EC339, Economic History of the United States:Study of the economic development of the United States, emphasizing both theoretical and quantitative tools of analysis. Prerequisite: SW220-COB or EC231 (U)(3). Occasionally.

EC342, Law and Economics:This course looks at law and crime from an economic perspective. Topics include property law, contract law, torts and crime. The course examines theory as well as many actual cases. It also explores the evolution and economic impacts of our laws and legal structure. Prerequisite: SW220-COB or EC231 (U)(3). Occasionally.

EC346, Health Care Economics:The course will apply economic tools and methods to better understand the current health care system and possible reform policy initiatives. It is intended to be discussion-based and should be attractive to student with diverse academic backgrounds. Prerequisite: EC231. (U)(3). Fall and spring.

EC351, Urban Economics:The application of economic analysis to urban affairs, e.g., ghetto redevelopment, growth and fiscal management. Theory and policy both are considered in analyzing urban economic problems. Prerequisite: SW220-COB or EC231. (U)(3).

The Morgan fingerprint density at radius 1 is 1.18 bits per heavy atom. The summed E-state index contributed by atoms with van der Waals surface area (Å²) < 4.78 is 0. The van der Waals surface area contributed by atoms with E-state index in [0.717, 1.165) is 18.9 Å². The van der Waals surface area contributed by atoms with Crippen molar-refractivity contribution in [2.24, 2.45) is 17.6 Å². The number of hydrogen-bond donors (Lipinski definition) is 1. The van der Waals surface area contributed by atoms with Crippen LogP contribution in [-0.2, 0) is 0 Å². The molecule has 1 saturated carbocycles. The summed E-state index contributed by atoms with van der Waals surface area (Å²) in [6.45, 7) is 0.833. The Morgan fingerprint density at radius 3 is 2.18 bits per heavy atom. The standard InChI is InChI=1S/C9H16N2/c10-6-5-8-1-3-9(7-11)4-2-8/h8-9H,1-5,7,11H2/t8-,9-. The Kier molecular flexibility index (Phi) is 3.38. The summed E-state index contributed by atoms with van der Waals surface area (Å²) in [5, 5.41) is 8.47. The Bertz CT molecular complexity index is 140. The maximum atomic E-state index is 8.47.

EC352, Personnel Economics:This course presents an economic approach to a variety of human resource issues, including recruitment and hiring, turnover, motivating workers to high levels of productivity, and job assignment. Basic microeconomic theory is applied to these topics to gain a better understanding of how to successfully manage people. Prerequisites: EC231 and EC232. (U)(3). Spring only.

EC354, Intermediate Microeconomics:Economic theory and management decision making. Specific topics include demand determinants, cost-output functions and pricing theory. Credit will not be given for both EC350 and EC354. Prerequisites: EC231 and EC232. (U)(3). Fall only.

EC355, Money and Banking: The study of the U.S. monetary system including the role of the Federal Reserve.  The functions and operations of commercial banks and other depository institutions are examined.  Prerequisites: EC231 and EC232. (U)(3). Occasionally.